Eastern Region Campus Compact: 2019 Biennial Conference
HISTORY OF CAMPUS COMPACT
In 1985, leaders in higher education from across the country – including Brown’s then-President Howard Swearer – shared a concern about the ongoing health and strength of democracy in the United States. They believed that higher education could more effectively contribute to the sustainability of a democracy with more robust support structures for community engagement. Out of their conversations and collective action, an organization called Campus Compact was born and incubated in Rhode Island and hosted by Brown University until 2006.
Now, Campus Compact is a national coalition of 1,000 colleges and universities committed to the public purposes of higher education. As the only national higher education association dedicated solely to campus-based civic engagement, Campus Compact enables campuses to develop students’ citizenship skills and forge effective community partnerships.
EASTERN REGION CAMPUS COMPACT CONFERENCE
This past week, from March 25-27, 2019, 400 people from more than 20 states gathered at the Omni Hotel in Providence for the 2019 Eastern Region Campus Compact biennial conference. (Check out some of our favorite moments from the #ERCC2019 Conference through our Twitter feed.)
“This year’s theme, Educating for Democracy: Innovating in Complex Times, is both an acknowledgment of the challenges we face as well as the importance of higher education’s role and responsibility to actively building a just and inclusive democracy, economy, and society,” wrote Matt Farley, Director of Campus Compact for Southern New England and the ERCC Conference Chair. “The conference is a space to not only honor the current work in the field but also to critically examine it.”
The Swearer Center was a proud sponsor for this conference; 17 staff members were in attendance as participants and/or volunteers, while two graduate fellows and six staff members presented or facilitated sessions:
Kerri Heffernan, Director, Engaged Sport Initiative. Strengthening the Capacity of Local Community Organizations to Deliver and Sustain Organized Sport Opportunities for Local Youth; and Innovative Collaborations: Building Coach-faculty Partnerships to Serve the Civic Mission of the University.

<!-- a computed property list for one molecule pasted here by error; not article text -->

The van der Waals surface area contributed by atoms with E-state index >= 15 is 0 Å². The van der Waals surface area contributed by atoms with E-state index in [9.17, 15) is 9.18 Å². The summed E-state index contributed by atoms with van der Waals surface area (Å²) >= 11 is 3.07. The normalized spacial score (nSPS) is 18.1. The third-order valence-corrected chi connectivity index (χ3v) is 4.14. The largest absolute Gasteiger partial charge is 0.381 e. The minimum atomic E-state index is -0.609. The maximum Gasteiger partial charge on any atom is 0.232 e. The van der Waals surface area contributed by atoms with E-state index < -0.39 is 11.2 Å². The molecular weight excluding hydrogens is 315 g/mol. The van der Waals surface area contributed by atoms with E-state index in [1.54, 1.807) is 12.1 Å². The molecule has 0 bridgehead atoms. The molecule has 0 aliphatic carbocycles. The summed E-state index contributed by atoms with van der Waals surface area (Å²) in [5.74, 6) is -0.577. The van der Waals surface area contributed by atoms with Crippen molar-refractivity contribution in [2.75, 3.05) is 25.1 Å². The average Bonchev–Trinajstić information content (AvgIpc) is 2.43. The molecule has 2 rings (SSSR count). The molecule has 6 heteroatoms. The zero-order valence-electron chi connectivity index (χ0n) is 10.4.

Betsy Shimberg, Assistant Dean of the College, Engaged Co-curriculum; Director, Student Development. Beyond the Ballot: Activating Deeper Democratic Engagement Within the University.
Georgina Manok, Assistant Director, Research and Assessment. A Conversation with The Carnegie Elective Community Engagement Classification Team.
Mathew Johnson, Executive Director; Director of the College and University Engagement Initiative (CUEI); Associate Dean of the College, Engaged Scholarship. A Conversation with The Carnegie Elective Community Engagement Classification Team; and Colloquium Closing.
Jesús Hernández, Program Manager, Faculty Engagement and Research. What Engaged Scholarship Can Learn from Activist Scholarly Traditions; and plenary discussion facilitation for Voices of Engaged Knowing: Language, Identity, and Engaged Scholarship.
Julie Plaut, Assistant Dean of the College, Director of Faculty Engagement and Research. Plenary introduction and plenary discussion facilitation for Voices of Engaged Knowing: Language, Identity, and Engaged Scholarship.
Laura Garbes, Graduate Fellow, Youth Southeast Asian Leadership Initiative. Alternative Epistemologies for Engagement with Community: How to Do Our Work with Our Communities and Not Solely for Our Communities.
Prabhdeep Kehal, Graduate Fellow, CUEI. Alternative Epistemologies for Engagement with Community: How to Do Our Work with Our Communities and Not Solely for Our Communities.
THE LYNTON COLLOQUIUM
Typically separate events, this year the Eastern Region Campus Compact Conference concluded with the Lynton Colloquium. This consolidation allowed opportunities for past Lynton Award recipients to lead breakout sessions as part of the Lynton Colloquium, while seven of the Engaged Scholars Initiative cohort (another partnership between ERCC and the Swearer Center) led sessions on authentic engagement in communities on- and off-campus, what engaged scholarship can learn from interdisciplinary activist scholarly traditions, and more.
While many awards for faculty focus on those at the end of their careers, the Ernest A. Lynton Award deliberately honors faculty early in their career. Sponsored by the Swearer Center at Brown University in partnership with the Coalition of Urban and Metropolitan Universities (CUMU), the annual Ernest A. Lynton Award for the Scholarship of Engagement for Early Career Faculty emphasizes community-engaged scholarly work across faculty roles. The scholarship of engagement represents an integrated view of faculty roles in which teaching, research/creative activity and service overlap and are mutually reinforcing. It is characterized by scholarly work tied to a faculty member's academic expertise, is of benefit to the external community, is visible and shared with community stakeholders and reflects the mission of the institution.
The 2018 Lynton Award recipient, Dr. Brook Lillehaugen, Haverford College Assistant Professor and Chair of Linguistics, presented with her community and student collaborators, Felipe H. Lopez and Sabea Evans, reflecting on the Ticha Project, its social and political context and spaces for co-creation.
The Swearer Center is accepting nominations for the 2019 Lynton Award now through June 1, 2019.